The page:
Brian Ash is a young lieutenant who is assigned to a UXB unit in the early days of World War II. UXB (UneXploded Bomb) is the signal that an aerial bomb has not exploded. Ash's job is to ...
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Brian Ash is a young lieutenant who is assigned to a UXB unit in the early days of World War II. UXB (UneXploded Bomb) is the signal that an aerial bomb has not exploded. Ash's job is to deactivate German bombs, some of which have fuses specifically designed to kill him.Written by
By a bizarre coincidence, actor Anthony Andrews was jotting down some thoughts for a series about wartime bomb-disposal officers when producer John Hawkesworth telephoned him and, out of the blue, offered him the role of Brian Ash in Danger UXB (1979). See more »
Anthony Andrews stars in the 1979 series UXB (unexploded bombs). Andrews plays Brian Ash, a lieutenant assigned to a UXB unit during World War II. If a bomb dropped but didn't explode, it was up to this unit to defuse it so it would no longer be a danger. Of course you had to be careful it didn't blow up in your face. Also there were delayed- fuse bombs set to go off later.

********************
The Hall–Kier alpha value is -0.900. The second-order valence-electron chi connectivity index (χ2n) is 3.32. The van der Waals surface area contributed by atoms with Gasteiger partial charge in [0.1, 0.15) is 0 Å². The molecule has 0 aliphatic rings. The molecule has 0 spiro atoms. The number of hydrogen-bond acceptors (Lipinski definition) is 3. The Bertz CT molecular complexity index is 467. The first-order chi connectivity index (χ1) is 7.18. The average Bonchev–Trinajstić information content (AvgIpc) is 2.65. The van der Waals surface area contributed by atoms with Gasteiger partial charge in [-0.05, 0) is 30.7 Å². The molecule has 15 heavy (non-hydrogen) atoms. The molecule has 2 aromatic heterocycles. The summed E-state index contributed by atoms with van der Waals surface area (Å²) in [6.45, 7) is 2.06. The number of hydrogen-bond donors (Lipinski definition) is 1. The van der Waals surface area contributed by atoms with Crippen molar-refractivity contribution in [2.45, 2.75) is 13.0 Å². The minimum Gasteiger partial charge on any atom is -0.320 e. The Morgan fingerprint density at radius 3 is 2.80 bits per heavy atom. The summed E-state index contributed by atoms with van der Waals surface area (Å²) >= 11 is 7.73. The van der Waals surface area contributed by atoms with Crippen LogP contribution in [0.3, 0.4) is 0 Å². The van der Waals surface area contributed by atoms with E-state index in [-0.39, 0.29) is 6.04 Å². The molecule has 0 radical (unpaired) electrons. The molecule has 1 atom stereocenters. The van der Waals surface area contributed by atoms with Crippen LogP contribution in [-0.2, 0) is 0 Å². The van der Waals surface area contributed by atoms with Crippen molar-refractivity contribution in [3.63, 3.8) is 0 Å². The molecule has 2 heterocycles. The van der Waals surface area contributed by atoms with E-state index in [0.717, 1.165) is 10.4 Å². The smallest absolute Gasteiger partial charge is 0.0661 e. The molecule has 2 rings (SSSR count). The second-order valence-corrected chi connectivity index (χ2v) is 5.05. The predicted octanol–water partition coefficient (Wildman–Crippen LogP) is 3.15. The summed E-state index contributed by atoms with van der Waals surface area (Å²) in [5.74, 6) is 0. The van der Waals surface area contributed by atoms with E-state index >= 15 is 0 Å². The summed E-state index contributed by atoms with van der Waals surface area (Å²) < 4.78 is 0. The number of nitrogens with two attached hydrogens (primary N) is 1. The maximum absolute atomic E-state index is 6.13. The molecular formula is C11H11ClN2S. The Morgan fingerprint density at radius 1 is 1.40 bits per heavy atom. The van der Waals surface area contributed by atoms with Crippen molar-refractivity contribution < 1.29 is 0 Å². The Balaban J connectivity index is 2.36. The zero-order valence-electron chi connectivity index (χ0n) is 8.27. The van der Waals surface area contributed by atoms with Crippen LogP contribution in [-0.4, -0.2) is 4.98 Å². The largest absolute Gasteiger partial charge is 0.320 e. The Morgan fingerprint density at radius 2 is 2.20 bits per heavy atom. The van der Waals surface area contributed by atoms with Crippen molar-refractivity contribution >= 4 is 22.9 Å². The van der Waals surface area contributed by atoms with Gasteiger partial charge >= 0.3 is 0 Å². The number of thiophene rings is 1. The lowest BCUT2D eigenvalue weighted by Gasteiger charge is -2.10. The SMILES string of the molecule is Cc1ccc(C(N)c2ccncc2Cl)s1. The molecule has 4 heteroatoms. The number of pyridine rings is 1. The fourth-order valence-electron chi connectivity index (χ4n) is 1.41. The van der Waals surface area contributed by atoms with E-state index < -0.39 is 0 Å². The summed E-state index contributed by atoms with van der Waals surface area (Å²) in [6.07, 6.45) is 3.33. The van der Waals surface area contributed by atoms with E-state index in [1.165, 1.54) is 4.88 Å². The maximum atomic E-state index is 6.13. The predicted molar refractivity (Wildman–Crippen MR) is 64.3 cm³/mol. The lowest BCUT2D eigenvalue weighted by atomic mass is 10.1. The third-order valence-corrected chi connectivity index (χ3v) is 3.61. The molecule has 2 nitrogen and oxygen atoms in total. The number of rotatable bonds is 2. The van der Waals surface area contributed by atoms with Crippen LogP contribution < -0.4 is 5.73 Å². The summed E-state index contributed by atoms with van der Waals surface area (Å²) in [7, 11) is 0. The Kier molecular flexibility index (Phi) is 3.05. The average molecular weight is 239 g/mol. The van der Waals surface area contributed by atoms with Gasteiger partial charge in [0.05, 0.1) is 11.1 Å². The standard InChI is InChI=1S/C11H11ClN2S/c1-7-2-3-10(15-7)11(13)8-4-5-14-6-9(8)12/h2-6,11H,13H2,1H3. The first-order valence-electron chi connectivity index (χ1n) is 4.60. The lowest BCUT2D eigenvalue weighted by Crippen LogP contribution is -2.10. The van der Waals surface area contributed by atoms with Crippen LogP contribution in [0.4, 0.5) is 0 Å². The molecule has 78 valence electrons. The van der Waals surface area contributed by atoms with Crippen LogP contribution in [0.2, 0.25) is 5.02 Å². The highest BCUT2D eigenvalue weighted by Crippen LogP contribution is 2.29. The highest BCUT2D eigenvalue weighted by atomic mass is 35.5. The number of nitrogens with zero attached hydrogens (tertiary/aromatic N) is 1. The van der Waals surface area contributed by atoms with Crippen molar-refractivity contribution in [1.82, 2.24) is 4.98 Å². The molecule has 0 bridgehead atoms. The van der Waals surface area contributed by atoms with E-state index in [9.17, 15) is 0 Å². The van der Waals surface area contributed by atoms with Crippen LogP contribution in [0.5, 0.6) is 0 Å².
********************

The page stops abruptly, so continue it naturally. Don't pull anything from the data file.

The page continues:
The show uses actual procedures, some of which were only experimental, that were applied to defuse these bombs. Initially these procedures were published, I gather, to boost morale, but the publication helped the Germans design bombs that would overcome the processes. Now the procedures, understandably, are classified.
Danger UXB is terrifying to watch at times, because you simply don't know if the bomb will go off or not. There are no guarantees that a character is going to live - like in real life.
What one is struck by watching this show is how archaic the methods were - huge, awkward machinery, and no protection for the soldier disarming the bomb.
The show stands out not only for its use of real German bombs and the details of the time, but for the real human stories that it tells, with no clichés. Ash is a good, principled man, but he's often scared right down to his socks.
The cast is uniformly excellent: Besides Andrews, Maurice Roeves, Kenneth Cranham, Iain Cuthbertsome, Deborah Watling, Gordon Kane, George Innes, and Judy Geeson, plus many others.
I am watching this on Netflix - if you didn't see it originally, see it now - it's fabulous.
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